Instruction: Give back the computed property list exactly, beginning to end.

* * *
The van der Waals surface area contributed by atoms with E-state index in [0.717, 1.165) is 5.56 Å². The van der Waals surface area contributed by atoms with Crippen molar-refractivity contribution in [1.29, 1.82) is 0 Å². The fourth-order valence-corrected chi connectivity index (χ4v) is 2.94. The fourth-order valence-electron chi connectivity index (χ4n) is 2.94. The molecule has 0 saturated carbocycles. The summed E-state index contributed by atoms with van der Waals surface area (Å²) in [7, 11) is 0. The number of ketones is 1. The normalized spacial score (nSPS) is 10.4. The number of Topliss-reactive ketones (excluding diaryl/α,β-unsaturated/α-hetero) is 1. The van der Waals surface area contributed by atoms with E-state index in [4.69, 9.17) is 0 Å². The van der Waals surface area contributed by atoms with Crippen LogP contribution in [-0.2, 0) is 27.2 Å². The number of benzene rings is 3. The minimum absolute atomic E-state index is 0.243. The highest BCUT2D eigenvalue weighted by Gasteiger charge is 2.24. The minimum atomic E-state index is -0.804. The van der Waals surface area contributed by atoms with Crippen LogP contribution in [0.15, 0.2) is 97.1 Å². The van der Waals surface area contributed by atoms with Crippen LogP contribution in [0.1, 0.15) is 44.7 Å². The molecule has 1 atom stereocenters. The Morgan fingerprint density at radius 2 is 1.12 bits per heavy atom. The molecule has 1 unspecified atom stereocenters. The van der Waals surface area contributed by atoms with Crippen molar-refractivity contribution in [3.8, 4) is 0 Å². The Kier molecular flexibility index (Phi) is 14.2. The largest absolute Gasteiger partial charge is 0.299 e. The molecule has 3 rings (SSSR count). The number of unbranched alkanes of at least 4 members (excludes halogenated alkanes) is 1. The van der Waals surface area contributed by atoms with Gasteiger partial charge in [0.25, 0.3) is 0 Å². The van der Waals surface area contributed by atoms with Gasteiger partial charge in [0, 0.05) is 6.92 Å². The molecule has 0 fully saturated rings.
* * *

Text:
The van der Waals surface area contributed by atoms with E-state index in [0.717, 1.165) is 5.56 Å². The van der Waals surface area contributed by atoms with Crippen molar-refractivity contribution in [1.29, 1.82) is 0 Å². The fourth-order valence-corrected chi connectivity index (χ4v) is 2.94. The fourth-order valence-electron chi connectivity index (χ4n) is 2.94. The molecule has 0 saturated carbocycles. The summed E-state index contributed by atoms with van der Waals surface area (Å²) in [7, 11) is 0. The number of ketones is 1. The normalized spacial score (nSPS) is 10.4. The number of Topliss-reactive ketones (excluding diaryl/α,β-unsaturated/α-hetero) is 1. The van der Waals surface area contributed by atoms with E-state index in [4.69, 9.17) is 0 Å². The van der Waals surface area contributed by atoms with Crippen LogP contribution in [-0.2, 0) is 27.2 Å². The number of benzene rings is 3. The minimum absolute atomic E-state index is 0.243. The highest BCUT2D eigenvalue weighted by Gasteiger charge is 2.24. The minimum atomic E-state index is -0.804. The van der Waals surface area contributed by atoms with Crippen LogP contribution in [0.15, 0.2) is 97.1 Å². The van der Waals surface area contributed by atoms with Crippen LogP contribution in [0.1, 0.15) is 44.7 Å². The molecule has 1 atom stereocenters. The Morgan fingerprint density at radius 2 is 1.12 bits per heavy atom. The molecule has 1 unspecified atom stereocenters. The van der Waals surface area contributed by atoms with Crippen molar-refractivity contribution in [3.8, 4) is 0 Å². The Kier molecular flexibility index (Phi) is 14.2. The largest absolute Gasteiger partial charge is 0.299 e. The molecule has 3 rings (SSSR count). The number of unbranched alkanes of at least 4 members (excludes halogenated alkanes) is 1. The van der Waals surface area contributed by atoms with Gasteiger partial charge in [0.25, 0.3) is 0 Å². The van der Waals surface area contributed by atoms with Gasteiger partial charge in [0, 0.05) is 6.92 Å². The molecule has 0 fully saturated rings.